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An early start and a day of “hurry up and wait”. The seaway’s season for pleasure craft is ending in a week and we are definitely not a priority. We get through Kahnawake bridge  in the morning and arrive at the final Lock at St Lambert by mid afternoon and are told that we will be waiting for the Empress of Canada. She shows up an hour and a half later and we proceed through the lock together. We’re now almost at old Montreal. We just have to go down the rest of Canal Sud and under the Jacque Cartier bridge. All is fine until we make the turn to go back upriver. The current here is running at 4 to 5 knots and with the engine flat out we’re making 1.2 knots over the ground. The cruising guide says to stay to the north side of the river so I guide Boundless over to the north shore. With the engine flat out I’m looking over at a massive wall that freighters tie up to and we are barely making any progress. But after 10 minutes or so with the engine maxed out our speed starts to pick up slightly .1 of a knot then .2. Marty Cameron is there to greet us when we eventually make it to the marina.


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 Kahnawake bridge


The lift bridges in the Montreal area are a PITA (pain in the ass). They don’t respond to our hails on the radio and the signage regarding the bridge schedule in one case was just plain wrong.


We arrive at Valleyfield bridge just as a freighter has gone through. Half an hour later two commercial boats come upbound but still no green light for us.  I then notice a sign saying that the next lift is at 1600. We decide to anchor as it appears we are going to be waiting all day. An hour later the tug that went upbound earlier comes back through but we can’t get the anchor up in time and miss the lift. So it’s back to waiting at anchor. Then at 1100 a siren goes off, green lights are flashing but we’re still at anchor! We take the anchor chain up as quickly as we can and then race for the bridge and make the lift. We proceed down the seaway through a couple of locks and bridges and arrive at the Kahnawake bridge. What little scheduling information I can find online seems to suggest that bridges don’t lift for pleasure boats during rush hour. There’s no response over the radio so we decide to call it a day and go back up river ½ a mile and tie up to a public dock for the night.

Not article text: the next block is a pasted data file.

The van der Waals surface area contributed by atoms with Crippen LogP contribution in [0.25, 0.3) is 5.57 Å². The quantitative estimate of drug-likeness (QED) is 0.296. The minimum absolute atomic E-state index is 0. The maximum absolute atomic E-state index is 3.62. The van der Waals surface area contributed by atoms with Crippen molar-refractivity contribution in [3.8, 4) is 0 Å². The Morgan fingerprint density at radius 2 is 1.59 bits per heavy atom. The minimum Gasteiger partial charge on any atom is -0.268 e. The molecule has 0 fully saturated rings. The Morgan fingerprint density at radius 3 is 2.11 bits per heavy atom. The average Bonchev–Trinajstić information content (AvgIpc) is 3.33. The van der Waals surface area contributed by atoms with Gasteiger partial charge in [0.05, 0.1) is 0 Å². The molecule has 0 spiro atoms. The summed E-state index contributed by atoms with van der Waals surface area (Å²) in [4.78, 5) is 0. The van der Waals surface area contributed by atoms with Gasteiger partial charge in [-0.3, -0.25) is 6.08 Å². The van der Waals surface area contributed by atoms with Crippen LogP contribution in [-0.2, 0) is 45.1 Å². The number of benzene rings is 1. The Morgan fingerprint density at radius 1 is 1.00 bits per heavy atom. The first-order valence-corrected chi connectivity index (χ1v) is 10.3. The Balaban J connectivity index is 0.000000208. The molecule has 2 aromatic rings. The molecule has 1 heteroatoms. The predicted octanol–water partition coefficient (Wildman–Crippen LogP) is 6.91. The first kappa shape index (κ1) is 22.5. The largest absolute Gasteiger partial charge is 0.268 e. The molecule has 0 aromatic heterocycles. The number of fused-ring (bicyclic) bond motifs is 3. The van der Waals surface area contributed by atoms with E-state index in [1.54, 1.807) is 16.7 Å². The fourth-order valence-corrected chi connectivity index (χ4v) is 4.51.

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My friend Alan Dalquen joins us in Cornwall and Ann heads back to Toronto. Alan and I depart Cornwall mid day. What little wind we have is on the nose so it’s an all day motor. After our grounding the previous day I’ve had a “come to Jesus” moment navigationally: I now have a route in the chart plotter. However when I eventually decide to turn on the auto pilot it wants to do a 180 degree turn and head back to the first way point outside the entrance to Cornwall marina. We eventually end up following the route manually by advancing one waypoint at a time. Again not elegant but it works.

Valleyfield Marina
 Valleyfield Marina


We arrive at Valleyfield marina just before 5. The fuel dock is closed so we tie up and wait for them to open in the morning. A very friendly night watchmen comes by later in the evening and we explain that we’re just waiting for fuel. In broken English he tells us that’s fine and would I like some fresh tomatoes? At which point he pulls out a baggy full of fresh cherry tomatoes straight from his garden.  We gladly accept his offer.